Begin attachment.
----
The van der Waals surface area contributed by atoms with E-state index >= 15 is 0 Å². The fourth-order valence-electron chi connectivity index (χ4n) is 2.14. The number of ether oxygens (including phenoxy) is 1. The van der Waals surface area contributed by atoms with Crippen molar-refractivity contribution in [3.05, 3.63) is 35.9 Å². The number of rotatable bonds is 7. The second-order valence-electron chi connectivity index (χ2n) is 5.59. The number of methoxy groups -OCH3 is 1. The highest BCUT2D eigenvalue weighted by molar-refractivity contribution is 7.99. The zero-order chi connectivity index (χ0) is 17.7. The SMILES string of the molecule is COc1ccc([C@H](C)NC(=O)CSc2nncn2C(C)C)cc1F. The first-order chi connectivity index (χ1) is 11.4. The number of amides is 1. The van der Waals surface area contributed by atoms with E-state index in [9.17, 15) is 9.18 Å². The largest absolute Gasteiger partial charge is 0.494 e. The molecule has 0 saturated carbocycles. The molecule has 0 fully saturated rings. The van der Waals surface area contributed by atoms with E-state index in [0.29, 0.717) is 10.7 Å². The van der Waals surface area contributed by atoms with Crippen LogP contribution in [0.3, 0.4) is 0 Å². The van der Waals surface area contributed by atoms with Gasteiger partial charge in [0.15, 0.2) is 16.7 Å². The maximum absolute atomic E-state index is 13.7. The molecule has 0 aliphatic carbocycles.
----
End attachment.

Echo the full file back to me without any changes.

The van der Waals surface area contributed by atoms with E-state index >= 15 is 0 Å². The fourth-order valence-electron chi connectivity index (χ4n) is 2.14. The number of ether oxygens (including phenoxy) is 1. The van der Waals surface area contributed by atoms with Crippen molar-refractivity contribution in [3.05, 3.63) is 35.9 Å². The number of rotatable bonds is 7. The second-order valence-electron chi connectivity index (χ2n) is 5.59. The number of methoxy groups -OCH3 is 1. The highest BCUT2D eigenvalue weighted by molar-refractivity contribution is 7.99. The zero-order chi connectivity index (χ0) is 17.7. The SMILES string of the molecule is COc1ccc([C@H](C)NC(=O)CSc2nncn2C(C)C)cc1F. The first-order chi connectivity index (χ1) is 11.4. The number of amides is 1. The van der Waals surface area contributed by atoms with E-state index in [9.17, 15) is 9.18 Å². The largest absolute Gasteiger partial charge is 0.494 e. The molecule has 0 saturated carbocycles. The molecule has 0 fully saturated rings. The van der Waals surface area contributed by atoms with E-state index in [0.29, 0.717) is 10.7 Å². The van der Waals surface area contributed by atoms with Crippen LogP contribution in [0.3, 0.4) is 0 Å². The van der Waals surface area contributed by atoms with Gasteiger partial charge in [0.15, 0.2) is 16.7 Å². The maximum absolute atomic E-state index is 13.7. The molecule has 0 aliphatic carbocycles.